Primoz Roglic lost his leading position in the general classification of the Tour de France on Saturday in the penultimate stage to his fellow countryman Tadej Pogacar.

The Slovenian leader of Jumbo-Visma lost his yellow jersey in a nerve-racking climb time trial, so Pogacar is almost certain of the overall victory.

The Tour will end on Sunday with a flat stage over 122 kilometers with the traditional finish on the Champs-Elysées in Paris.

The chance that that ride will cause shifts in the top of the general classification is nil.

Roglic started the 36.2 kilometer long chrono race from Lure to the top of La Planche des Belles Filles with a lead of 57 seconds over Pogacar.

The 21-year-old rider of UAE Team Emirates more than made up for that gap and was also the fastest in the time trial.

Halfway through, Pogacar was already 37 seconds faster than Roglic and on the final climb he made the difference bigger and bigger.

In the end he kept his fellow countryman 1 minute and 56 seconds behind him, which puts him 59 seconds ahead of number two Roglic in the general classification.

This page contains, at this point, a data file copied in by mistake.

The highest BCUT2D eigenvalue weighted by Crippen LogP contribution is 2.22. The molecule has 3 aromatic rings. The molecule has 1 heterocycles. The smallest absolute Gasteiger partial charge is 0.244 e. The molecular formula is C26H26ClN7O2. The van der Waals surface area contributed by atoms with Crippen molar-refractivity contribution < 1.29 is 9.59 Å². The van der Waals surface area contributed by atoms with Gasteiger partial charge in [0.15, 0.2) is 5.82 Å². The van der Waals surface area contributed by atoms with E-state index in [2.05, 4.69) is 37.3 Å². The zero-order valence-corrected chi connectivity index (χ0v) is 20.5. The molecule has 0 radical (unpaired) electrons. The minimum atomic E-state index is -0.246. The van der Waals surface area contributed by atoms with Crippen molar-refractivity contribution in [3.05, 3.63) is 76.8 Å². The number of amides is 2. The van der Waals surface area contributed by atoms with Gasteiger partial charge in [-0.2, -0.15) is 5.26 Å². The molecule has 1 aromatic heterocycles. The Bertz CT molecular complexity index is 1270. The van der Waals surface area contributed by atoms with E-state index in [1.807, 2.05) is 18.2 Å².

# TDF2020 - Stage 20 - Top 10


Avatar Authorlaflammerouge16Moment of places16: 18 - 19 September 2020

Dumoulin finishes second in the time trial

With a time of 55 minutes and 55 seconds, Pogacar kept the competition far behind in the time trial.

Tom Dumoulin, who completed his first time trial since June 12, 2019, finished second in 1 minute and 21 seconds and Richie Porte set the third fastest time.

Roglic had to settle for fifth place in the race against time.

He also had to tolerate his teammate Wout van Aert, who gave in for about a minute and a half to Pogacar.

Thanks to his good performance in the chrono race, Dumoulin rose from ninth to seventh in the general classification.

The Limburger passed Rigoberto Urán and Adam Yates and is almost eight minutes behind the new yellow jersey wearer.

See also: View the classifications of the Tour de France with Dumoulin in seventh place

Pogacar youngest post-war Tour winner

Porte now occupies third place in the ranking, three and a half minutes from Pogacar.

The Australian takes the podium from Miguel Ángel López, who dropped to sixth due to a dramatic time trial.

At 21 years and 364 days, Pogacar becomes the youngest post-war winner of the Tour.

He dethrones defending champion Egan Bernal, who was 22 years and 196 days old last year when he crossed the finish line on the Champs-Elysées in the yellow jersey.

Henri Cornet (1904) remains the youngest Tour winner ever with 19 years and 352 days.

Pogacar, who will also win the mountain and youth classification, also ensures that Slovenia becomes the fourteenth country with a Tour victory.

This puts the republic on a par with Denmark, Germany, Ireland, Colombia and Australia.